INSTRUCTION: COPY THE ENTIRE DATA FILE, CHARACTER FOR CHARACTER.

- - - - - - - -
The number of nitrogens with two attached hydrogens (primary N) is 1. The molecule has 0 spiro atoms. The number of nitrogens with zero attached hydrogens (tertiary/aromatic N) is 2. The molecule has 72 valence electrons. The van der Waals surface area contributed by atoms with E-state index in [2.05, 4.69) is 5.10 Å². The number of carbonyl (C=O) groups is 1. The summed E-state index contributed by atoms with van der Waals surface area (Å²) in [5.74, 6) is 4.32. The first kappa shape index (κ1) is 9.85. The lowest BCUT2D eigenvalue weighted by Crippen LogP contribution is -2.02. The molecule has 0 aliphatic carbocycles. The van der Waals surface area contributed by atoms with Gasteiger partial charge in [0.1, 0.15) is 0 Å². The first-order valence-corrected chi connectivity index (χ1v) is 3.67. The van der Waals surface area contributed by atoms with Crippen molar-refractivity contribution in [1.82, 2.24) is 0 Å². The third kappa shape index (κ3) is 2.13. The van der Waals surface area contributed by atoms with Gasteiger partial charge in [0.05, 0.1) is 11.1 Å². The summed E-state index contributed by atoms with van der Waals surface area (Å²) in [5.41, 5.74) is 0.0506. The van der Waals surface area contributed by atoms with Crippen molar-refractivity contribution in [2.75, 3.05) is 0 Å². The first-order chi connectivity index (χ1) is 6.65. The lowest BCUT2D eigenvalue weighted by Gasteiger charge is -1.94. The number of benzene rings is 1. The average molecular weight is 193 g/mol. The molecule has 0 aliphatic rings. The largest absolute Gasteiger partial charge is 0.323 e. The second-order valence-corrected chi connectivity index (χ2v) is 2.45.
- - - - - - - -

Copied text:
The number of nitrogens with two attached hydrogens (primary N) is 1. The molecule has 0 spiro atoms. The number of nitrogens with zero attached hydrogens (tertiary/aromatic N) is 2. The molecule has 72 valence electrons. The van der Waals surface area contributed by atoms with E-state index in [2.05, 4.69) is 5.10 Å². The number of carbonyl (C=O) groups is 1. The summed E-state index contributed by atoms with van der Waals surface area (Å²) in [5.74, 6) is 4.32. The first kappa shape index (κ1) is 9.85. The lowest BCUT2D eigenvalue weighted by Crippen LogP contribution is -2.02. The molecule has 0 aliphatic carbocycles. The van der Waals surface area contributed by atoms with Gasteiger partial charge in [0.1, 0.15) is 0 Å². The first-order valence-corrected chi connectivity index (χ1v) is 3.67. The van der Waals surface area contributed by atoms with Crippen molar-refractivity contribution in [1.82, 2.24) is 0 Å². The third kappa shape index (κ3) is 2.13. The van der Waals surface area contributed by atoms with Gasteiger partial charge in [0.05, 0.1) is 11.1 Å². The summed E-state index contributed by atoms with van der Waals surface area (Å²) in [5.41, 5.74) is 0.0506. The van der Waals surface area contributed by atoms with Crippen molar-refractivity contribution in [2.75, 3.05) is 0 Å². The first-order chi connectivity index (χ1) is 6.65. The lowest BCUT2D eigenvalue weighted by Gasteiger charge is -1.94. The number of benzene rings is 1. The average molecular weight is 193 g/mol. The molecule has 0 aliphatic rings. The largest absolute Gasteiger partial charge is 0.323 e. The second-order valence-corrected chi connectivity index (χ2v) is 2.45.